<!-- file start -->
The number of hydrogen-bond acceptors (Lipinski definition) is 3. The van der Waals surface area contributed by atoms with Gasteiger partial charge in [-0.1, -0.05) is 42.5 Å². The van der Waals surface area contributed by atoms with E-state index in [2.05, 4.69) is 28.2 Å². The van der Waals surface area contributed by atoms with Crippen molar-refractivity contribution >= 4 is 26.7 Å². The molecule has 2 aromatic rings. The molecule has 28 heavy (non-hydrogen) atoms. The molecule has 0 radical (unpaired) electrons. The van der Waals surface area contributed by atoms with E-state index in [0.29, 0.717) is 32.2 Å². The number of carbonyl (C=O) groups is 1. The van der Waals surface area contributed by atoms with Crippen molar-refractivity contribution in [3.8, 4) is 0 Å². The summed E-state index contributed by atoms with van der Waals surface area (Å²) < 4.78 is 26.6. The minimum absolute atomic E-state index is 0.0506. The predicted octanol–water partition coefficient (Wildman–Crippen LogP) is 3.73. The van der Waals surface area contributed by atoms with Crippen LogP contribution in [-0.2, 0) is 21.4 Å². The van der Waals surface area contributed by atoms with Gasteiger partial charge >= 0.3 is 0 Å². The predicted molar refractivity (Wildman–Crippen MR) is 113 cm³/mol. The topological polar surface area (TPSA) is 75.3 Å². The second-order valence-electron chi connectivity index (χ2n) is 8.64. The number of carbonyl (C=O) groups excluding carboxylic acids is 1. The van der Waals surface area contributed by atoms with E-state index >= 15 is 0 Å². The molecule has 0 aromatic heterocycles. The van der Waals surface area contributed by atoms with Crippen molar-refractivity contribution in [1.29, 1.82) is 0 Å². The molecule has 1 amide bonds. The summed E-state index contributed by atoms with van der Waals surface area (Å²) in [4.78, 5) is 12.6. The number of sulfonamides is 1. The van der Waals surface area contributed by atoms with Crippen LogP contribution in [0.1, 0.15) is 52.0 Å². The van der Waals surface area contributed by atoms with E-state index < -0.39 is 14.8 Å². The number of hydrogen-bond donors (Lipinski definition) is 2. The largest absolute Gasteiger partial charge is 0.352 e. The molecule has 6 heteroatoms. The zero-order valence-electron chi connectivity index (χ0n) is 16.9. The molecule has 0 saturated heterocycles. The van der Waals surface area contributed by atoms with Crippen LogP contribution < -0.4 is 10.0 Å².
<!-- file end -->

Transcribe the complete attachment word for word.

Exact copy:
The number of hydrogen-bond acceptors (Lipinski definition) is 3. The van der Waals surface area contributed by atoms with Gasteiger partial charge in [-0.1, -0.05) is 42.5 Å². The van der Waals surface area contributed by atoms with E-state index in [2.05, 4.69) is 28.2 Å². The van der Waals surface area contributed by atoms with Crippen molar-refractivity contribution >= 4 is 26.7 Å². The molecule has 2 aromatic rings. The molecule has 28 heavy (non-hydrogen) atoms. The molecule has 0 radical (unpaired) electrons. The van der Waals surface area contributed by atoms with E-state index in [0.29, 0.717) is 32.2 Å². The number of carbonyl (C=O) groups is 1. The van der Waals surface area contributed by atoms with Crippen molar-refractivity contribution in [3.8, 4) is 0 Å². The summed E-state index contributed by atoms with van der Waals surface area (Å²) < 4.78 is 26.6. The minimum absolute atomic E-state index is 0.0506. The predicted octanol–water partition coefficient (Wildman–Crippen LogP) is 3.73. The van der Waals surface area contributed by atoms with Crippen LogP contribution in [-0.2, 0) is 21.4 Å². The van der Waals surface area contributed by atoms with Gasteiger partial charge >= 0.3 is 0 Å². The predicted molar refractivity (Wildman–Crippen MR) is 113 cm³/mol. The topological polar surface area (TPSA) is 75.3 Å². The second-order valence-electron chi connectivity index (χ2n) is 8.64. The number of carbonyl (C=O) groups excluding carboxylic acids is 1. The van der Waals surface area contributed by atoms with E-state index >= 15 is 0 Å². The molecule has 0 aromatic heterocycles. The van der Waals surface area contributed by atoms with Crippen molar-refractivity contribution in [1.29, 1.82) is 0 Å². The molecule has 1 amide bonds. The summed E-state index contributed by atoms with van der Waals surface area (Å²) in [4.78, 5) is 12.6. The number of sulfonamides is 1. The van der Waals surface area contributed by atoms with Crippen LogP contribution in [0.1, 0.15) is 52.0 Å². The van der Waals surface area contributed by atoms with E-state index < -0.39 is 14.8 Å². The number of hydrogen-bond donors (Lipinski definition) is 2. The largest absolute Gasteiger partial charge is 0.352 e. The molecule has 6 heteroatoms. The zero-order valence-electron chi connectivity index (χ0n) is 16.9. The molecule has 0 saturated heterocycles. The van der Waals surface area contributed by atoms with Crippen LogP contribution < -0.4 is 10.0 Å².